National Group Supports Tougher VA Oversight of Vet Advisors
As an attorney who is accredited by the Department of Veterans Affairs to practice before the agency and a member of the National Organization of Veterans Advocates (NOVA), I was happy to see NOVA support tougher oversight of private advisors. Too many veterans often do not realize that the people giving them advice are not properly trained or accredited to handle veterans matters.
NOVA Supports Tough Stance on VA Oversight of Private Advisers to Vets
GAO Report Reveals Accreditation Program Plagued by Lax Enforcement of Vague Rules
Washington, D.C. – The National Organization of Veterans’ Advocates, Inc. (NOVA) today announced its support of key recommendations made in the latest Government Accountability Office (GAO) report examining the Department of Veterans Affairs’ lax oversight of private advisers to veterans applying for pensions and other benefits. Leaders of the Senate Committee on Veterans’ Affairs and the Special Committee on Aging echoed the GAO’s findings released last week.
In that August 30, 2013 report, the GAO faulted VA for failing to strictly enforce its own vague rules on accrediting private financial planners, attorneys, insurance agents, and others. The nonpartisan congressional agency that audits federal programs also criticized VA for leaving itself open to abuses and for keeping veterans in the dark about their rights.
Among its conclusions, the GAO states: “… current program implementation and requirements do not sufficiently ensure that veterans and their families are protected against potential abuses or that VA has the ability to identify and address situations where representatives are not acting in the best interests of clients.”
NOVA salutes the Senate Committees and GAO for examining this issue and recommending actions to protect our nation’s veterans from unscrupulous advisers who employ coercive, exploitative tactics. The senators’ endorsement of the latest GAO report confirms the need for clear, definable rules and strict oversight of VA’s accreditation program to end such abuses.
“NOVA is very supportive of any measures taken to prevent veterans from falling prey to unethical practitioners, attorneys, and others who promote inappropriate financial products to this vulnerable population or otherwise jeopardize their receipt of the government benefits they earned by carelessly manipulating their assets,” states Mike Viterna, NOVA president.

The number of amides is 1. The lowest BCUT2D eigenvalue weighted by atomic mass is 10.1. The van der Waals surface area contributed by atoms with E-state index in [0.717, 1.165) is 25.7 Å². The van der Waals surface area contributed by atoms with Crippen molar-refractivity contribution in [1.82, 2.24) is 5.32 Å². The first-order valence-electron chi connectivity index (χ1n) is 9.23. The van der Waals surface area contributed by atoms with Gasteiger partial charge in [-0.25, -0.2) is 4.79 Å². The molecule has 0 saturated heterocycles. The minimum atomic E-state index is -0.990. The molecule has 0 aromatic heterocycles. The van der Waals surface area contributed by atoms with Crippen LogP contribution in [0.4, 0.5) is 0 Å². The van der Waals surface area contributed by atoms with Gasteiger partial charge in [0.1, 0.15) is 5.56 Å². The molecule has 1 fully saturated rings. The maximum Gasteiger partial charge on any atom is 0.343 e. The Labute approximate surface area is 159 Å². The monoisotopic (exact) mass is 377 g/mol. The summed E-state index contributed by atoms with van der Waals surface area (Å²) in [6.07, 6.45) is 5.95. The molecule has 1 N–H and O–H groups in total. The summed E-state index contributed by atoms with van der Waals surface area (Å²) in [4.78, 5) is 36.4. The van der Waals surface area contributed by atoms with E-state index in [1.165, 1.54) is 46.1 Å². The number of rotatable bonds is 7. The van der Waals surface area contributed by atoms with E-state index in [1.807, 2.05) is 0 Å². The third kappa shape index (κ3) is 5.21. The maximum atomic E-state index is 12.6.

Senators behind the request for GAO to examine VA’s accreditation program wasted no time making their message clear to the agency. On August 30, 2013, the same day as the GAO report’s release, the senators wrote a letter to Secretary Eric Shinseki stating: “We are deeply troubled by the findings indicating weaknesses in the accreditation program, which may prevent VA from ensuring that veterans are served by knowledgeable, qualified, and trustworthy representatives.”
Sens. Bernie Sanders (I-Vt.) and Richard Burr (R-N.C.), the chairman and ranking member of the veterans’ committee, signed the letter, along with Sens. Patty Murray (D-Wash.), a veterans’ committee member and former chairman, and Bill Nelson (D-Fla.), the Senate Special Committee on Aging chairman.
The senators called upon VA to strengthen its accreditation procedures to protect veterans from unscrupulous advisers among the 20,000 approved by the agency. This call for tougher measures mirrors what NOVA representatives told GAO investigators earlier. “During interviews conducted by GAO, representatives from NOVA indicated that the VA’s accreditation standards are not sufficient. The agency’s current requirement that advisers undergo three hours of training does not fully equip advocates to help veterans,” Viterna states.
Echoing a GAO recommendation, the senators also urged VA to do a better job informing veterans of how to report abuses. A lack of staff and inadequate technology compound problems with the accreditation program, the senators added.
The new GAO report builds on an investigation conducted last year that found VA particularly vulnerable to abuse due to a culture of weak oversight and unclear rules. That report found that some firms overcharge veterans for services or sell financial products that end up limiting veterans’ access to the benefits that they deserve.
In addition, the latest GOA report outlines recommendations for executive action to improve VA’s ability to ensure that claimants are represented by qualified and responsible individuals. Click here to view: the August 2013 GAO report, VA BENEFITS: Improvements Needed to Ensure Claimants Receive Appropriate Representation (GAO-13-643)
The National Organization of Veterans’ Advocates is a not for profit educational membership organization incorporated in the District of Columbia in 1993. NOVA is a national organization of attorneys and other qualified members who act as advocates for disabled veterans. Our goal is to provide excellent representation before the U.S. Court of Appeals for Veterans’ Claims, the Board of Veterans’ Appeals, and the Department of Veterans Affairs, to veterans who have disability claims against the government resulting from their service as members of the armed forces. Offices are at 1425 K St NW, Suite 350, Washington, DC 20005.